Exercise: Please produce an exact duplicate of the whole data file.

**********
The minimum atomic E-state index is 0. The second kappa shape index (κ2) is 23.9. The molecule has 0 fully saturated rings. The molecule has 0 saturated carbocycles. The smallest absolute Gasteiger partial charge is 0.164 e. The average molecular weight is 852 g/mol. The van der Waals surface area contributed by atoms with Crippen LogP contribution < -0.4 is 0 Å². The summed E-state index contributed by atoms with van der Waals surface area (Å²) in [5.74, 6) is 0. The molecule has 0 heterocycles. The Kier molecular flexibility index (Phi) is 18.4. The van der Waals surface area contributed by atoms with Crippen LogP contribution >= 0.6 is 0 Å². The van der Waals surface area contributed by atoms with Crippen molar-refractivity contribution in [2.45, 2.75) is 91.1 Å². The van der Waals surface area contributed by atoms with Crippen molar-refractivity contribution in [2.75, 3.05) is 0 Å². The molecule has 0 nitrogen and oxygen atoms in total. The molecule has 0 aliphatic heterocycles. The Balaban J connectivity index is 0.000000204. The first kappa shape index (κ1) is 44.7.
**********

The minimum atomic E-state index is 0. The second kappa shape index (κ2) is 23.9. The molecule has 0 fully saturated rings. The molecule has 0 saturated carbocycles. The smallest absolute Gasteiger partial charge is 0.164 e. The average molecular weight is 852 g/mol. The van der Waals surface area contributed by atoms with Crippen LogP contribution < -0.4 is 0 Å². The summed E-state index contributed by atoms with van der Waals surface area (Å²) in [5.74, 6) is 0. The molecule has 0 heterocycles. The Kier molecular flexibility index (Phi) is 18.4. The van der Waals surface area contributed by atoms with Crippen LogP contribution >= 0.6 is 0 Å². The van der Waals surface area contributed by atoms with Crippen molar-refractivity contribution in [2.45, 2.75) is 91.1 Å². The van der Waals surface area contributed by atoms with Crippen molar-refractivity contribution in [2.75, 3.05) is 0 Å². The molecule has 0 nitrogen and oxygen atoms in total. The molecule has 0 aliphatic heterocycles. The Balaban J connectivity index is 0.000000204. The first kappa shape index (κ1) is 44.7.